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Google Commission Drops, Facebook Creator Monetization & More

Avatar Jess Ailion | 31.3.21

Google Play Drops Commissions to 15% from 30%

Following Apple’s shift in the same direction last year, Google will lower the commission it takes from in-app digital goods and services sold on its Play Store as of July 1. The commission lowering, from 30% to 15%, will only apply to the first $1 million of revenue earnt from the Play billing system each year. Anything earnt over $1 million will still be subject to a 30% cut per dollar going to Google. 

Just for some context, according to Google 97% of apps globally don’t sell digital goods or services, and so are not affected by this change. 

Contrary to Apple’s commission drop, which doesn’t apply at all to apps where a developer’s platform revenue exceeds $1 million, Google will offer the drop to any app of any size. 

Unfortunately, although Google will be lowering their cut of app developers’ future revenue to an extent, the change doesn’t combat the issue that developers offering apps on Google Play Store are unable to use a third-party billing system. This hostility towards competition is shared with Apple too. 

Google Introduces “App Install Optimization”

App size has always been an issue to contend with in the mobile world. The smaller the app size the better for a whole host of reasons, from faster load times to lower churn rates (a user is more likely to keep an app if it doesn’t take up too much of their precious device storage). 

Google has been working on reducing app sizes for many years, recently optimizing the code that’s downloaded onto each device with an app. Recently, they announced their “app install optimization” for the Google Play Store. App install optimization is designed to recognize which parts of an app you use first after installation. After enough people implement this, Google will be able to optimize the app to download and run faster. All of the data will be combined to highlight trends and identify the most important app features generally. 

Your contact details won’t be collected in the process, in accordance with Google’s privacy policy. Any content that’s part of the app you choose to optimize won’t be collected either. 

The main benefits of this crowdsourced feature relate to speed. The aim is that apps will be quicker to download, open and run. Anything that improves the user experience like this is a positive for app marketing and retention rates. The less friction in the user journey means the less likely users will drop off. Also, taking up less of a user’s phone storage is another incentive for them to keep your app downloaded on their device. 

The potential is that apps download on a feature by feature basis, so if there’s a feature you don’t use within an app, it may never be downloaded onto your device. 

App install optimization is not available in the Play Store just yet, but it’s been referred to in Google’s latest release and is on its way to users very soon. It can be turned off in settings, and that doesn’t stop you benefiting from the data acquired from other users.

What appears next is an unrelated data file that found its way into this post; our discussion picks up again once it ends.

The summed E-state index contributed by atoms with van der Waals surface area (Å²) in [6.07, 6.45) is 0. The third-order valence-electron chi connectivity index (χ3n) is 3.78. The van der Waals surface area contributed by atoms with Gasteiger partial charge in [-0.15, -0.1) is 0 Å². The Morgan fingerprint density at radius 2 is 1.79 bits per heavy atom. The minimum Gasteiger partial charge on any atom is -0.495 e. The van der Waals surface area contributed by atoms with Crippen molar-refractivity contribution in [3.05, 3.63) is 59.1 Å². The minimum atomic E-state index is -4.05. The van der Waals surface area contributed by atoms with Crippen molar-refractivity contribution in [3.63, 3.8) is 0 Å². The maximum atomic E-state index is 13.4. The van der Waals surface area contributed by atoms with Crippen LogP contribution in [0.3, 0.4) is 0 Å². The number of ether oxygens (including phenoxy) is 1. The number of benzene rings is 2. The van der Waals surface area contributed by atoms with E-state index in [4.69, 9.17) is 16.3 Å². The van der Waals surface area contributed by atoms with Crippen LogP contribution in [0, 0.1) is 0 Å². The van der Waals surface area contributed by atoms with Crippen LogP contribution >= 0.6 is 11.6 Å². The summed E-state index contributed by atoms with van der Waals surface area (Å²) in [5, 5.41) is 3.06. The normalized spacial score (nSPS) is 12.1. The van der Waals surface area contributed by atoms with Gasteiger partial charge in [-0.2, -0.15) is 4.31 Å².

Apple’s Virtual WWDC21

The Apple Worldwide Developers Conference this year will be held virtually on June 7-11. It’s free to join the conference online. Typically, attending WWDC puts you among the first to know about Apple’s newest features, tools and technologies. This can help give you clarity going forward in the app development world, encouraging innovation. 

Facebook Introduced New Ways for Creators to Monetize Their Content

Social networking app Facebook has introduced a whole host of new ways for creators to make money from their content, including short-form video, in-stream ads for livestreams, fan subscriptions in more locations and more. 

It appears Facebook is recognizing the importance of short-form video as a means of monetization by updating their eligibility rules surrounding in-stream ads. Previously, videos had to be at least three minutes long to be eligible, but now this is not a requirement. 

Creators will also be able to earn money by viewers sending them “stars”. Each star will be equivalent to $0.01. Some livestreams that are compatible with the Stars feature will offer users the chance to claim free stars as an incentive for viewers to use them.  

Although fan subscriptions already exist on the platform, the feature will now be offered in an additional ten countries across Europe (and New Zealand). 

YouTube & Snapchat Expanding Their TikTok Rival Features

Spotlight is Snapchat’s rival to TikTok, and in mid-March Snapchat began its global expansion of the short-form video feature. The feature has huge potential for advertising within the app. A few months earlier, Spotlight was launched in eleven countries, with a pledge from Snapchat to distribute $1 million to content creators daily as an incentive for using the platform. Now, Spotlight has been rolled out in three more countries (India, Brazil and Mexico) too. 

Although their payout scheme is an obvious attempt to entice users to use the platform, it can’t last forever. The hope is that increased content variety spurred by the scheme will eventually lead to increased engagement. Following that, more engagement should lead to more in-app advertising and the option for sponsored videos. 

Fellow video streaming platform YouTube has now introduced its own short-form video feature, Shorts, to the United States. Creators can make videos of 15 seconds or less using a sequence of shorter videos, music overlays, text overlays, hands-free filming and speed controls, exactly like TikTok. Users will be able to find Shorts on YouTube’s homepage and scroll through them vertically.

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